OT: Governance and responsibility

Ernest Prabhakar prabhaka at apple.com
Mon Sep 26 22:06:00 UTC 2005

Hi James,

On Sep 26, 2005, at 2:44 PM, James McGovern wrote:
> If they are not conducting daily briefings with the likes of the  
> Gartner
> Group on high quality open source software that isn't supported by
> commercial endevors then bad information will go out the door. I  
> would love
> to see projects such as Drools, Liferay and others be covered by  
> the analyst
> space.

Um, can we please have a reality check here?  In my experience, even  
large companies with real PR budgets have a hard time keeping  
analysts completely clued in on what's going on with their well- 
defined products.  Are you really saying you hold our all-volunteer  
board responsible for not exceeding that standard when faced with the  
universe of open source software?

More importantly, are _you_ volunteering to take on that thankless job?

C'mon, people.  The OSI Board are just ordinary, over-burdened human  
beings like ourselves, trying to do the best they can for a community  
they care about.  Sure, they've made some decisions that I personally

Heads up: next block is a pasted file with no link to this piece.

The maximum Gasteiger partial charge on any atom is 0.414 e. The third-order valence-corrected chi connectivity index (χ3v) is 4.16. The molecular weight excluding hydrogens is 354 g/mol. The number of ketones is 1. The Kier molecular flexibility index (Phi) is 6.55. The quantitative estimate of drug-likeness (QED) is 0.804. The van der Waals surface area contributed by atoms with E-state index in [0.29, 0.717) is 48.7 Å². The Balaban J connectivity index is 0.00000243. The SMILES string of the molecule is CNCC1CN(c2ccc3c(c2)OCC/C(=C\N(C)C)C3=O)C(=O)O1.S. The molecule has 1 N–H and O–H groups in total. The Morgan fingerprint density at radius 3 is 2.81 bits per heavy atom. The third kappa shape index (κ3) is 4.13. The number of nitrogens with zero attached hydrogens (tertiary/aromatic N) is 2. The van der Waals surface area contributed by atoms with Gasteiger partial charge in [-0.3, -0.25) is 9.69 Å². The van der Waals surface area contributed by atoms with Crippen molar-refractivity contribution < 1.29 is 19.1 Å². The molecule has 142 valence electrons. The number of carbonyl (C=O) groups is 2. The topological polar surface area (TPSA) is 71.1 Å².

consider unwise, but I at least am willing to step up to the plate  
and help them fix them. Are you?

Its not like the OSI has the ability to collect taxes or anything for  
which we can demand accountability. Like every other open source  
project, we pay our way through sweat equity. Or, as a friend of mine  
once put, "To complain is to volunteer."

At any rate, I propose we officially declare this issue "off-topic"  
for license-discuss, and continue the discussion via:

	membership-discuss-subscribe at opensource.org

-- Ernie P.

> -----Original Message-----
> From: Rodent of Unusual Size [mailto:Ken.Coar at Golux.Com]
> Sent: Monday, September 26, 2005 3:32 PM
> To: board at opensource.org
> Cc: license-discuss at opensource.org
> Subject: Re: Governance and responsibility
> Hash: SHA1
> James McGovern wrote:
>> If the OSI allows bad / incomplete information to perpetuate in the
> industry
>> analyst community, why should we trust them? Can someone from the  
>> OSI take
>> analyst briefings seriously and make this their action item
> If you think it's possible to *keep* bad/incomplete information
> from perpetuating, I'd sure like to know how.  One of the
> glories and the hells of the Web is the Java-esque, "Once said,
> always remembered" concept.
> - --
> #ken	P-)}
> Ken Coar, Sanagendamgagwedweinini  http://Ken.Coar.Org/
> Author, developer, opinionist      http://Apache-Server.Com/
> "Millennium hand and shrimp!"
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